Liquid LightSGL 1608-2
“…music of exploration…There are elements of serenity from many different avenues of influence on each of the members…Equilibrium has made it sound so easy and so beautiful…Highly Recommended and a must have for everyone.”
– Stephan Moore, JazzWrap (reviewing Walking Voices)
The third release by this European trio (Norwegian vocalist, Danish guitarist, Belgian reed player, all composers) demonstrates again the beautifully strange, ecstatic, uncanny and sometimes grotesque spaces these three can find themselves in. It’s a cliché to say that the term “jazz” has become a convenient broad umbrella for very different kinds of music, but even so one would be tempted to label Equilibrium’s music something else – but what? They do use instruments common in jazz, free improvisation is central to their practice, and they all lead and/or play in other bands that are definitely some kind of jazz. (Joachim is a member of the Han Bennink Trio and Tony Malaby’s Novola, and was named a rising star on clarinet in the 2013 DownBeat Critics Poll; Mikkel tours his own groups featuring Mark Turner or Loren Stillman; Sissel has worked with iconic figures in the jazz world such as Jon Balke and Marc Ducret.).
You could think of their music as “post-jazz” – and post-folk, post-world, post-classical, post-minimalism and maybe post-psychedelic while we’re at it…But not post-modern, that would imply a conscious pastiche of disparate styles, whereas Equilibrium’s process is quite organic. The process indeed is what they value most about their collaboration, which has been happening on and off since 2007. They all lead busy lives outside the group, and bring their very different musical and life experience to the table. But, as Mikkel says, “essentially I believe we still look for the same goal – to melt our sounds into something that moves us.” This involves “leaving half of our usual selves on the doorstep and keeping the other half open to go with the others. So it becomes an open dialog of the three different worlds we represent musically. Often none of us knows what will come next – it’s a very undefined sound for us, still, after all these years of playing together.”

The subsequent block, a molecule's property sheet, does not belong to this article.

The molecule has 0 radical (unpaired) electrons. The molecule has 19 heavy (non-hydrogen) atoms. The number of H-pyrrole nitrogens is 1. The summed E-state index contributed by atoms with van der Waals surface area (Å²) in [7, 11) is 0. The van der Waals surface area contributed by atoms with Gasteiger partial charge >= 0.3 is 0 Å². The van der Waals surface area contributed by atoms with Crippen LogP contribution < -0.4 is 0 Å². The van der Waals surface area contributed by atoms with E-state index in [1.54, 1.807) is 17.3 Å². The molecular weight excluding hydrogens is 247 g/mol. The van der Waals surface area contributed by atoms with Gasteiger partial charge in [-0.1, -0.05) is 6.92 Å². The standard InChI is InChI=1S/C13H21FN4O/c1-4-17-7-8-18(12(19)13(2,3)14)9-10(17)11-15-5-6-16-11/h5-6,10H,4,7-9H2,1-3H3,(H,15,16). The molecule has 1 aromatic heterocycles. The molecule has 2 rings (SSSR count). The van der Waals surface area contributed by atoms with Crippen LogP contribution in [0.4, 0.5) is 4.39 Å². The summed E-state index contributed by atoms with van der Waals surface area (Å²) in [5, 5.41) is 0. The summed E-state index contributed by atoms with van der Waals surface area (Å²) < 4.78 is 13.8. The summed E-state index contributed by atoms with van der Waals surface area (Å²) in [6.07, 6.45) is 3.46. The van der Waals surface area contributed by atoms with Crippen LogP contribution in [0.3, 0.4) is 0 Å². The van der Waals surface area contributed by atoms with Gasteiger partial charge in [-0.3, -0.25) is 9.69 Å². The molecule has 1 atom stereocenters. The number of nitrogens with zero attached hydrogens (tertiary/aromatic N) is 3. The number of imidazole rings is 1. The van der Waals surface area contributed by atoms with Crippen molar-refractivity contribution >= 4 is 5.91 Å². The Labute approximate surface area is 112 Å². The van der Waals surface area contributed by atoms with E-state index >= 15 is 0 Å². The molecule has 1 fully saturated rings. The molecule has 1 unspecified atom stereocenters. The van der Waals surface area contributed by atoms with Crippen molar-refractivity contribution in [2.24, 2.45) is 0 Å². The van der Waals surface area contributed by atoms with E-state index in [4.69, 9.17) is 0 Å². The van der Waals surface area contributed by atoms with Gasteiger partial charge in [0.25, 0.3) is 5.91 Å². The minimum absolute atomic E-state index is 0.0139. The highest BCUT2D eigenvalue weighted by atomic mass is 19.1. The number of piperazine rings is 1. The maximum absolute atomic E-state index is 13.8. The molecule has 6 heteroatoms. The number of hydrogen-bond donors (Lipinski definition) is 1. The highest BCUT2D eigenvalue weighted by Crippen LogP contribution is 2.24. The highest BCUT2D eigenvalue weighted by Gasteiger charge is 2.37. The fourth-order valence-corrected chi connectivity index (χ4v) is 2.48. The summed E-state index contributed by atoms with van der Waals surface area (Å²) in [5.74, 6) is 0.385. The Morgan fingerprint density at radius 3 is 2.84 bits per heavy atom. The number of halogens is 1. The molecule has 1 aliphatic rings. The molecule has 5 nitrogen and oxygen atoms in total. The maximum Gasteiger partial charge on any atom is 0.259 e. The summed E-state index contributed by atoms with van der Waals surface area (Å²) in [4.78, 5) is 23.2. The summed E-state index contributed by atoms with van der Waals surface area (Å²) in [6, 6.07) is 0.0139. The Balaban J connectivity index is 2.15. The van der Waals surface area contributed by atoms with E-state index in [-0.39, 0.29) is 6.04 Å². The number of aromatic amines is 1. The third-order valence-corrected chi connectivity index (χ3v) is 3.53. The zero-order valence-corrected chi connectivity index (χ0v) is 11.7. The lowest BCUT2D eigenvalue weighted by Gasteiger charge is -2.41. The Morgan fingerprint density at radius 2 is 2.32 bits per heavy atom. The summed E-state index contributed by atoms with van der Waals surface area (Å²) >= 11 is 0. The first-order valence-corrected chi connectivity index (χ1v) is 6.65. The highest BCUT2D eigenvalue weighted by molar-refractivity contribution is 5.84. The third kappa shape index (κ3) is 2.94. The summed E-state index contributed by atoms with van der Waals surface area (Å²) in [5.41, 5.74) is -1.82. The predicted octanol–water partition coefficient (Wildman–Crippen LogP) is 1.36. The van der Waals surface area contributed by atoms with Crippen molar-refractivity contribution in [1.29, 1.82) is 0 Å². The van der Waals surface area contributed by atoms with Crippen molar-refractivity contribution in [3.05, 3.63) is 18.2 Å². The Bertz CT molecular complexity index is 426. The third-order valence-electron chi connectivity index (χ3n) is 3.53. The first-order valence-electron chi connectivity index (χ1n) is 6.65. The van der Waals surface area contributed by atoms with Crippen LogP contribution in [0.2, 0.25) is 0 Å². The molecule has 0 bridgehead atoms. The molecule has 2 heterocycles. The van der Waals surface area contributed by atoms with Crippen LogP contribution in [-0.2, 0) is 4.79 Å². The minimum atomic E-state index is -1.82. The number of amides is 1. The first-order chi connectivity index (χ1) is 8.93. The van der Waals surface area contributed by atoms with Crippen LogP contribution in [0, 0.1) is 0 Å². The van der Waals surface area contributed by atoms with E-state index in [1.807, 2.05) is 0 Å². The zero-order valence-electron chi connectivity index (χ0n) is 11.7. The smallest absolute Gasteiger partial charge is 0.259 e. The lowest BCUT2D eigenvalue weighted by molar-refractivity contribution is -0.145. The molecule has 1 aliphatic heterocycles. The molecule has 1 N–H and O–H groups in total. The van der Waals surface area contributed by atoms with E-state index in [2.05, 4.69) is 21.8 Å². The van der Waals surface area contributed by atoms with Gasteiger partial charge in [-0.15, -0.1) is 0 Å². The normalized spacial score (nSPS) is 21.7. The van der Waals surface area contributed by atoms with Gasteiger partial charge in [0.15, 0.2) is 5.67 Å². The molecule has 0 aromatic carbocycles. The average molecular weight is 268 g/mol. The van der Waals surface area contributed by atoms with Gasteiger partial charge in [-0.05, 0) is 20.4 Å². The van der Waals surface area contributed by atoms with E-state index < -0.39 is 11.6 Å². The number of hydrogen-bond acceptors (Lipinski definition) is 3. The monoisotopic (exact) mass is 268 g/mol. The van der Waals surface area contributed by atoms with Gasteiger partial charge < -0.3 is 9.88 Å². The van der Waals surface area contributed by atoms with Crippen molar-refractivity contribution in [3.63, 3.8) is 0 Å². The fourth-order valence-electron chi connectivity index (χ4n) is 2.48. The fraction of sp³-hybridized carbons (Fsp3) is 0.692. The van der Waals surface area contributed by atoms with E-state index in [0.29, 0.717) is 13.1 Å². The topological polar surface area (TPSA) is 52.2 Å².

For the improvs at least it’s all about communion, in an almost spiritual sense. Sissel comments: “What makes this trio so dear to me is the fact that making music together feels very fluent and in the moment. It´s like a good conversation, you just dive into it without a fixed idea of where it will lead, and along the way it twists and turns in its own organic shapes and with its own dynamics. You might touch on themes that surprise you, and that you didn´t even think of before, without really knowing how you ended up there. To me that’s the best place in music, when it all melts together into one flowing energy, and you become one with each other, the music and the now.” As I said, it’s jazz! But also, check out Sissel’s solo vocal meditation “Respire”, created using a very long reverb but without any looping, which has a comparably strong sense of presence in the creative moment.
Similarly for Joachim: “In the moments when we improvise I strive for a sense of ‘unknowing’, to enter the conversation with a blank state of mind and just go along with the energy flow, like making a painting together on a blank canvas. That is of course an ideal, to reach such a selfless awareness. Sometimes when Mikkel and Sissel set up their loops in a certain ‘tribal’ atmosphere, then it does provoke some images in my head, and I feel as if I’m playing in a particular setting, as if I am part of a group ritual in a remote village, as if my clarinet was a ney or a shakuhachi. That’s not something we discuss beforehand, nor do we talk about it afterwards.” Joachim also refers to the “layered nuances that drift in and out of these atmospheres.”
The compositions balance the improvisational ebb and flow, contributing often-driving rhythmic structures, and melodies that can aspire to a kind of sublimity and, yes, serenity, another notable quality of their music from the beginning. It’s a music that is sophisticated in its means, and somehow both elusive and transparent in its effect, with roots and feelings that seem to go back centuries, but a holistic approach that’s of today.
About the mix by Rainbow Studio’s Jan Erik Kongshaug, Sissel says, “We wanted the music to be wrapped in his particular sound. So mixing with him is basically about leaning back and letting him do his magic.” Mikkel adds: “We talked about going more in the direction of the spacious sound of the first album [Equilibrium, which Jan Erik also mixed]…He is indeed a master, he immediately gets what we are hoping to achieve and executes it to perfection.”